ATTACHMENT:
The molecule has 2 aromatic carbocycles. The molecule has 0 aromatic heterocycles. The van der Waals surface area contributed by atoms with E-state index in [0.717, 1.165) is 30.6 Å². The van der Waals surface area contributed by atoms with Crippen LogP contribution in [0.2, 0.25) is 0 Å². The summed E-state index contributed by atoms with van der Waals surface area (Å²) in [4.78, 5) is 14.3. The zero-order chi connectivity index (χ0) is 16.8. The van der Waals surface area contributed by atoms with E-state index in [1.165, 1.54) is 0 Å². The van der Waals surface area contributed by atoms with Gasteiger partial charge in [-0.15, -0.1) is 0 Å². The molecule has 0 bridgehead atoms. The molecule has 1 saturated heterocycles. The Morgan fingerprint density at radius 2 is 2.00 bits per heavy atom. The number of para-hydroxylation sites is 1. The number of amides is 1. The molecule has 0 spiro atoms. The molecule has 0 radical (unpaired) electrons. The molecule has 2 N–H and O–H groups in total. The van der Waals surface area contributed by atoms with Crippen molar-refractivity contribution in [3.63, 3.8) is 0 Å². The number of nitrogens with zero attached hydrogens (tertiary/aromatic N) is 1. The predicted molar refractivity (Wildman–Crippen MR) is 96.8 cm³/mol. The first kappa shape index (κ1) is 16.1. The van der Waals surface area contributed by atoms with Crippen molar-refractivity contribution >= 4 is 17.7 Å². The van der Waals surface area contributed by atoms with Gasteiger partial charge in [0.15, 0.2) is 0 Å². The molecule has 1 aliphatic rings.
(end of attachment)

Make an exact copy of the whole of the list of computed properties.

The molecule has 2 aromatic carbocycles. The molecule has 0 aromatic heterocycles. The van der Waals surface area contributed by atoms with E-state index in [0.717, 1.165) is 30.6 Å². The van der Waals surface area contributed by atoms with Crippen LogP contribution in [0.2, 0.25) is 0 Å². The summed E-state index contributed by atoms with van der Waals surface area (Å²) in [4.78, 5) is 14.3. The zero-order chi connectivity index (χ0) is 16.8. The van der Waals surface area contributed by atoms with E-state index in [1.165, 1.54) is 0 Å². The van der Waals surface area contributed by atoms with Gasteiger partial charge in [-0.15, -0.1) is 0 Å². The molecule has 0 bridgehead atoms. The molecule has 1 saturated heterocycles. The Morgan fingerprint density at radius 2 is 2.00 bits per heavy atom. The number of para-hydroxylation sites is 1. The number of amides is 1. The molecule has 0 spiro atoms. The molecule has 0 radical (unpaired) electrons. The molecule has 2 N–H and O–H groups in total. The van der Waals surface area contributed by atoms with Crippen molar-refractivity contribution in [3.63, 3.8) is 0 Å². The number of nitrogens with zero attached hydrogens (tertiary/aromatic N) is 1. The predicted molar refractivity (Wildman–Crippen MR) is 96.8 cm³/mol. The first kappa shape index (κ1) is 16.1. The van der Waals surface area contributed by atoms with Crippen molar-refractivity contribution >= 4 is 17.7 Å². The van der Waals surface area contributed by atoms with Gasteiger partial charge in [0.15, 0.2) is 0 Å². The molecule has 1 aliphatic rings.